A lot of attention has been paid over recent months on supply chain visibility – and in particular on connecting supply chains through the use of industrial IoT technologies. Such technologies can provide complementary insights as to the whereabouts and status of goods and assets – esp. where supply chain operations can be complex and multi-modal transport is necessary.
However, while the availability of data improves situational awareness it is not sufficient to realize dynamic decision making. Indeed, information sharing is the next hurdle to then cross, to facilitate a truly smooth and seamless movement of goods.
Read the full article from Wolfgang Lehmacher on the UNCTAD (UN Conference on Trade & Development) website.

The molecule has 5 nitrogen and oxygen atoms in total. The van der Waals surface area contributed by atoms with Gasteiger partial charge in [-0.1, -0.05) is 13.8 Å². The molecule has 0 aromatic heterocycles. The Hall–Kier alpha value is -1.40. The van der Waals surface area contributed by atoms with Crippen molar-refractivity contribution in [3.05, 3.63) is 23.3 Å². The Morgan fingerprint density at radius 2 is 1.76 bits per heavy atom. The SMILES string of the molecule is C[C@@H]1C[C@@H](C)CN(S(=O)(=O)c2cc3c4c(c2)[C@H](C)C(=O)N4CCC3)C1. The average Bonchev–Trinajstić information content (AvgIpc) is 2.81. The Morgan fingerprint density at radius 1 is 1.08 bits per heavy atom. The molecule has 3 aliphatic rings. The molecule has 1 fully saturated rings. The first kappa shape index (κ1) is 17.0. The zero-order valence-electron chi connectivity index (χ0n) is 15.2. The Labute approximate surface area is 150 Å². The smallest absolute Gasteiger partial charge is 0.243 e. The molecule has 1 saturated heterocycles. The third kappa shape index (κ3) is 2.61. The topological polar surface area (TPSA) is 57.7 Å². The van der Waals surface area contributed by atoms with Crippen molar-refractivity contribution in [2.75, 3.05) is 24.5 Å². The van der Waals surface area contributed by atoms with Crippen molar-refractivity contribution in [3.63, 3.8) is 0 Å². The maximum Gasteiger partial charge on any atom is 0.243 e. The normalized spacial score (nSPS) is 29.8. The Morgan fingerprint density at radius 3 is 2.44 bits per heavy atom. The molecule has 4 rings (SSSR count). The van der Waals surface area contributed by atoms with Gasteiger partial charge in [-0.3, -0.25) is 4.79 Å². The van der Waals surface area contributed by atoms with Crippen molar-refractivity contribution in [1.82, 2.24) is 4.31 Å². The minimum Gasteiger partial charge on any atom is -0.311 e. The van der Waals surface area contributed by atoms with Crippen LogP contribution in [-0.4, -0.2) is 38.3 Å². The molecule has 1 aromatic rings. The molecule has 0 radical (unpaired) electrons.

In an exclusive Port Technology paper, logistics expert Wolfgang Lehmacher explores the effect of blockchain in China’s New Silk Road.
Blockchain, the most prominent distributed ledger technology (DLT), holds the promise to improve the efficiency, accuracy and inclusiveness of supply chains. The Belt and Road Initiative (BRI) is grounded in the belief that nations can achieve significant economic and trade benefits by improving connectivity and reducing supply chain barriers. As the global economy slows, the Silk Road Economic Belt and the 21st Century Maritime Silk Road (a.k.a. One Belt One Road or the Belt and Road Initiative) offers a major development opportunity. However, this growth needs to be inclusive and sustainable to make the initiative successful. It requires a large-scale buy-in over a long period of time – until 2049.